If Atlanta Hawks general manager Danny Ferry does his job right, the city of Atlanta will finally have three professional sports teams it can be proud of, joining the Braves and Falcons.
Ferry, who joined the organization last year, coasted through a buffer season in 2012-13. Unloading Joe Johnson, who had one of the most absurd contracts in NBA history, freed the Hawks from a financial choke-hold that arguably prevented them from escalating to a championship level in the past five seasons.
The Hawks entered last season with an odd-ball cast and crew, consisting of multiple players with expiring contracts, including the polarizing
Despite having a transitional roster on hand, Ferry still let go of head coach Larry Drew after the Hawks finished 44-38 in the regular season and fell to the Indiana Pacers in the first-round of the playoffs.
Expectations weren’t too high for the Hawks—at least they shouldn’t have been for fans. Ferry had built a solid reputation while working in the front office in San Antonio, who’s team is once again competing in the NBA Finals.
His hiring brought an immediate sigh or relief and excitement to fans who were getting tired of former general manager Rick Sund, who was the mind responsible for Johnson’s mega-deal.
However, many message boards or radio call-ins during the season exposed a breed of fans who were still distraught with the B-level of the Hawks franchise; the team is always just good enough to reach the playoffs, but dysfunctional enough to embarrass itself on national television.
It’s shocking that Drew was let go, but equally inviting that Ferry has brought in a former co-worker in Mike Budenholzer, who previously worked as an assistant coach for the Spurs.
Familiarity and stability in the front office is obviously the driving force of this change, more than the fact that Drew wasn’t doing his job. In fact, knowledgeable basketball fans should have figured out by now: Smith is an uncoachable player, but the rest of the team overachieved in 2012.
Everyone involved with the organization knew the 2012 team was full of moving pieces, and that there wasn’t a lot on the line. Therefore, Drew’s firing was seemingly already in the cards. This move was just another part of Ferry’s process to build a strong foundation.
Ferry’s next responsibility will be bringing in a player—or two—who will bring immediate national interest to Atlanta. With the amount of cap space the Hawks will have at their disposal thanks to the contracts that are coming off the books, Ferry will have just enough cash to pull a blockbuster move off.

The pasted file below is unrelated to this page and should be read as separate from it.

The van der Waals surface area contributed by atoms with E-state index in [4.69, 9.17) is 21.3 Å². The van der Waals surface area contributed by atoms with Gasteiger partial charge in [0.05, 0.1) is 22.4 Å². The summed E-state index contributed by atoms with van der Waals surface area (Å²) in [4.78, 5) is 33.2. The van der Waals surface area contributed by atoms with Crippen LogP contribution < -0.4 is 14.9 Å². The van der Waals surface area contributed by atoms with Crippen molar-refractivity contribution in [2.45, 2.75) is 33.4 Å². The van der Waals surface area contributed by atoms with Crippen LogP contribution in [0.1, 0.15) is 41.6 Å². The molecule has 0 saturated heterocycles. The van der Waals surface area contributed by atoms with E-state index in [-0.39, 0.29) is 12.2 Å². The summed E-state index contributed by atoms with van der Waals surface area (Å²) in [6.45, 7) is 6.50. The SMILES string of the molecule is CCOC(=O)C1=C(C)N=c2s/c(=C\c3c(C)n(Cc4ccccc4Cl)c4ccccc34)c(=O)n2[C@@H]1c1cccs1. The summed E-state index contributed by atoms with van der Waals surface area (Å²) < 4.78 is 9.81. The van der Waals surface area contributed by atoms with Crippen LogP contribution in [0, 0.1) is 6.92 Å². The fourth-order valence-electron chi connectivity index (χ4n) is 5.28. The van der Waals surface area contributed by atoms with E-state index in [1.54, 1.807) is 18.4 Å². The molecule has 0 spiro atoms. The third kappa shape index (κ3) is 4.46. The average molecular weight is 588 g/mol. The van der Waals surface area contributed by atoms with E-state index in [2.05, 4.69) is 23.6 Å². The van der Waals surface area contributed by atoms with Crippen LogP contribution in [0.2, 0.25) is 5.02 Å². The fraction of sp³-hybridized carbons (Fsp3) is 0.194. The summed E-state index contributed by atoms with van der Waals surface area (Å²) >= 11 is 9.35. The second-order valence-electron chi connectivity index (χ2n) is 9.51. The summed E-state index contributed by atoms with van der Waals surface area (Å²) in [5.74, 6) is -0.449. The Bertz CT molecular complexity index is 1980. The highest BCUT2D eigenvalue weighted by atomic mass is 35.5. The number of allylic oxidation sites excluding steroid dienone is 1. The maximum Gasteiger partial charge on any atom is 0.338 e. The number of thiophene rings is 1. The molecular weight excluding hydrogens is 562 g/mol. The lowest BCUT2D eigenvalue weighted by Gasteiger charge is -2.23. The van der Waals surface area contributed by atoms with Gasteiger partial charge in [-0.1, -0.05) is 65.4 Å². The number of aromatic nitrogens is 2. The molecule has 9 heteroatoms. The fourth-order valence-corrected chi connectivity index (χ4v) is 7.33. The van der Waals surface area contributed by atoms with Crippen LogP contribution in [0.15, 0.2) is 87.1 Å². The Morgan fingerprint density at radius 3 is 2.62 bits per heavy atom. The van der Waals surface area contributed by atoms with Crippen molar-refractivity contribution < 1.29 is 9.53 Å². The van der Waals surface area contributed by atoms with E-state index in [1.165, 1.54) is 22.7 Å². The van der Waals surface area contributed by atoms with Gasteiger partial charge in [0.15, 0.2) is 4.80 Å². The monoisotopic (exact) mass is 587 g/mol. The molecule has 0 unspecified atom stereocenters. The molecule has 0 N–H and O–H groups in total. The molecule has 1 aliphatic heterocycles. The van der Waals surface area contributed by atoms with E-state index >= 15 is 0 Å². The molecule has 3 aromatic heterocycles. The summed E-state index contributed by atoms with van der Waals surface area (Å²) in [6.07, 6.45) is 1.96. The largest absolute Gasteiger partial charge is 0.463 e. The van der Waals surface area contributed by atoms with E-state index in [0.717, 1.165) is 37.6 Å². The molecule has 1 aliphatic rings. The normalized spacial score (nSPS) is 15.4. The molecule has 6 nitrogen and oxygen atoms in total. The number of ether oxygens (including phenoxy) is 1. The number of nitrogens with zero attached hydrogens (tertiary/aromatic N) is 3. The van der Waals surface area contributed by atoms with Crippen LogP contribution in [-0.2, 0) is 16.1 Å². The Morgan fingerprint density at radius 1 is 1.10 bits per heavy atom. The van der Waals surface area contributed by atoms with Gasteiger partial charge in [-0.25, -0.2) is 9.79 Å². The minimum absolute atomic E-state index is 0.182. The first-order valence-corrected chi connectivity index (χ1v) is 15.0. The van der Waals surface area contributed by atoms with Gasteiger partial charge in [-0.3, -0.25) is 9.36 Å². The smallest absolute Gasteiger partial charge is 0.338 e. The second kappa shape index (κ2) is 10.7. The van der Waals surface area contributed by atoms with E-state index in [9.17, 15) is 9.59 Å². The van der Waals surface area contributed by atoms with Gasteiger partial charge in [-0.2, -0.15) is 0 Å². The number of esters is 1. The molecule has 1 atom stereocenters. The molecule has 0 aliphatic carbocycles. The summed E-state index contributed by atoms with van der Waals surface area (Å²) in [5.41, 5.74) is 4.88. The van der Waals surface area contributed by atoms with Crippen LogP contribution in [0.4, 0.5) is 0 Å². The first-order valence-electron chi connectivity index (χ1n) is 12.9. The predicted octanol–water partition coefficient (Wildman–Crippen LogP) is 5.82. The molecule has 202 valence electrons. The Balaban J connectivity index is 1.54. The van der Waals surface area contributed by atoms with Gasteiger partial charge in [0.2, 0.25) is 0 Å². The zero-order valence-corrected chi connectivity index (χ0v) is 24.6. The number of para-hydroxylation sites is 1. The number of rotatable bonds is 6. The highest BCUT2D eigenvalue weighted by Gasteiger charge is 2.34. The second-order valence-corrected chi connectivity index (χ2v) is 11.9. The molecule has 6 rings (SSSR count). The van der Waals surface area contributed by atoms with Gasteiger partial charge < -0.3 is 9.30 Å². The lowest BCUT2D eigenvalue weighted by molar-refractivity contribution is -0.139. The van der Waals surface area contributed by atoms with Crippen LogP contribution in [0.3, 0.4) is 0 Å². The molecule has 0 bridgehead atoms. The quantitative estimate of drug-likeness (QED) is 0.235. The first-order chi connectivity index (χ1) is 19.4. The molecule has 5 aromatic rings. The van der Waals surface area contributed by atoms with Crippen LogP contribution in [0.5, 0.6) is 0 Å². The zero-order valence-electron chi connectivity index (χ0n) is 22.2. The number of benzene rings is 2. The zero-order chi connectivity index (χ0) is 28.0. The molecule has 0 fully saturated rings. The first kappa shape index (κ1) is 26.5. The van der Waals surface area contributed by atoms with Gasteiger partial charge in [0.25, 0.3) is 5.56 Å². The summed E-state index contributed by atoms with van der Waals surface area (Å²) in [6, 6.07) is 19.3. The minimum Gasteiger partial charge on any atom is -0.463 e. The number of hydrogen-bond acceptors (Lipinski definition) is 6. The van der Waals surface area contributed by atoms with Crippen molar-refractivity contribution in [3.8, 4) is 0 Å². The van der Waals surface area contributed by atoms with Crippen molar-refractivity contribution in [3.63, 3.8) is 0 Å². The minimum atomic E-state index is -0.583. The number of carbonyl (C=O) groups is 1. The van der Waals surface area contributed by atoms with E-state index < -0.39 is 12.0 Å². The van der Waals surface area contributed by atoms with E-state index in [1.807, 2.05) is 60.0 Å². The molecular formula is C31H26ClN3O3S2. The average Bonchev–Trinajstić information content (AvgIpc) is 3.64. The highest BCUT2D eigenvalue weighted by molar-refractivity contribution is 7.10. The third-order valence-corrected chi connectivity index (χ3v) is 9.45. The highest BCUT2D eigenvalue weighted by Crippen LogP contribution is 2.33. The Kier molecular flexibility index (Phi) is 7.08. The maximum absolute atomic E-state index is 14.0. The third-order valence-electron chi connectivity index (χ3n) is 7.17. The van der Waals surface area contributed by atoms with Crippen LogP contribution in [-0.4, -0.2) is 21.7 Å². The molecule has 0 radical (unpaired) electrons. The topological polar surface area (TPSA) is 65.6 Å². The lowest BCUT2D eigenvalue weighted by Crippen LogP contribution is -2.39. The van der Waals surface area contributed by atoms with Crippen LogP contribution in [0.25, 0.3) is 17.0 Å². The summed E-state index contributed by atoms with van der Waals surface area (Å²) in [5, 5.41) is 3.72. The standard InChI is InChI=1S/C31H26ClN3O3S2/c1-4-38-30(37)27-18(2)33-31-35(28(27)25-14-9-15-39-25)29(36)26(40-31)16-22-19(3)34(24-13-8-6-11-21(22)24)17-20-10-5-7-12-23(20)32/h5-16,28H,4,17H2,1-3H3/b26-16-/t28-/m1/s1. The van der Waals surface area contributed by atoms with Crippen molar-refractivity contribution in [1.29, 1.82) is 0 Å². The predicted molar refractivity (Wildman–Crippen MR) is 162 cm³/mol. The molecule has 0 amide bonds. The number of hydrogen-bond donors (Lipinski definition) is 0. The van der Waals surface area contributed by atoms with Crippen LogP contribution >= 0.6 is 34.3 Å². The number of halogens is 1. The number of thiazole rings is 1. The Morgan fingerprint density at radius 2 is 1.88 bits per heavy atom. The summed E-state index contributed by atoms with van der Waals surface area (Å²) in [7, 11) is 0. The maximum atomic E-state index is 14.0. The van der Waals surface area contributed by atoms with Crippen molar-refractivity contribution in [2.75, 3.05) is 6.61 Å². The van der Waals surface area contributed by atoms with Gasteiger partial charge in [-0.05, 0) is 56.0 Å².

There’s obviously already a lot of internal chatter about the prospects of the NBA environment changing for the better. The Hawks possibly violated a tampering rule when a letter blast to prospective season ticket holders read, “Player interest is skyrocketing as the possibilities of landing Chris Paul or Dwight Howard become more and more of a reality.”
The blast was immediately defended by team president Bob Williams, but there’s no doubt Atlanta will be a top suitor for Paul, who’s in a rut with the Clippers, and Howard, who the Hawks reportedly pursued last offseason.
Howard, an Atlanta native, has been a polarizing figure who has drawn character comparisons to Smith, but those who see the glass half-full believe the addition of Howard could re-ignite a fire under Smith’s feet that could brew a new contract for him as well.
Nevertheless, the Hawks finally are no longer weighed down by a hyper-maxed contract, a general manager who seemingly never understood his team needed a big man, nor a disconnect between management and coach.
The existing relationship between Ferry and Budenholzer have already ensured newfound stability. The amount of cash the team will have this offseason inevitably ensures a signing that will create a buzz.
It’s hard to believe, but the Hawks could create just as much noise this offseason as the Falcons have in the past few years, as well as the Braves.
There’s no doubt the Hawks have impressed since 2007, when they began their six-year streak of making the postseason.
But, finally, we’re seeing this team actually willing to take the next step. Hopefully the days of Atlanta teams being ‘just good enough, but still miserably bad when it counts’ are over.
It’s hard to believe fans here could very soon feel spoiled. Oh, how the times are changing.